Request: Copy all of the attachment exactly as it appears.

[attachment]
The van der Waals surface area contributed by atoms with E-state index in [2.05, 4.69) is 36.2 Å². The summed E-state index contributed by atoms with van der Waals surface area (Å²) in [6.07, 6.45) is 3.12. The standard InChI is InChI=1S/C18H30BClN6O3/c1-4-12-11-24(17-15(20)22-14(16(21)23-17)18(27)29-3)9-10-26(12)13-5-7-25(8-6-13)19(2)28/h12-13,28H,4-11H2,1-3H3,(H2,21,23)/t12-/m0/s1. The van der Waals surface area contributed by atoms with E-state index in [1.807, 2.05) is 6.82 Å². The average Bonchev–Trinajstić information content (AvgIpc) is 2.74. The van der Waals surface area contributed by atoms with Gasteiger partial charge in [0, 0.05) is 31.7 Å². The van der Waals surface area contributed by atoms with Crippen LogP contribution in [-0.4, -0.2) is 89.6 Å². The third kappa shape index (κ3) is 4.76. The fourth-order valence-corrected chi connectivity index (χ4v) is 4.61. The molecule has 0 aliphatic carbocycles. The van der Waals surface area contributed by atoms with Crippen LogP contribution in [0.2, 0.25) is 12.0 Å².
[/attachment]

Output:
The van der Waals surface area contributed by atoms with E-state index in [2.05, 4.69) is 36.2 Å². The summed E-state index contributed by atoms with van der Waals surface area (Å²) in [6.07, 6.45) is 3.12. The standard InChI is InChI=1S/C18H30BClN6O3/c1-4-12-11-24(17-15(20)22-14(16(21)23-17)18(27)29-3)9-10-26(12)13-5-7-25(8-6-13)19(2)28/h12-13,28H,4-11H2,1-3H3,(H2,21,23)/t12-/m0/s1. The van der Waals surface area contributed by atoms with E-state index in [1.807, 2.05) is 6.82 Å². The average Bonchev–Trinajstić information content (AvgIpc) is 2.74. The van der Waals surface area contributed by atoms with Gasteiger partial charge in [0, 0.05) is 31.7 Å². The van der Waals surface area contributed by atoms with Crippen LogP contribution in [-0.4, -0.2) is 89.6 Å². The third kappa shape index (κ3) is 4.76. The fourth-order valence-corrected chi connectivity index (χ4v) is 4.61. The molecule has 0 aliphatic carbocycles. The van der Waals surface area contributed by atoms with Crippen LogP contribution in [0.2, 0.25) is 12.0 Å².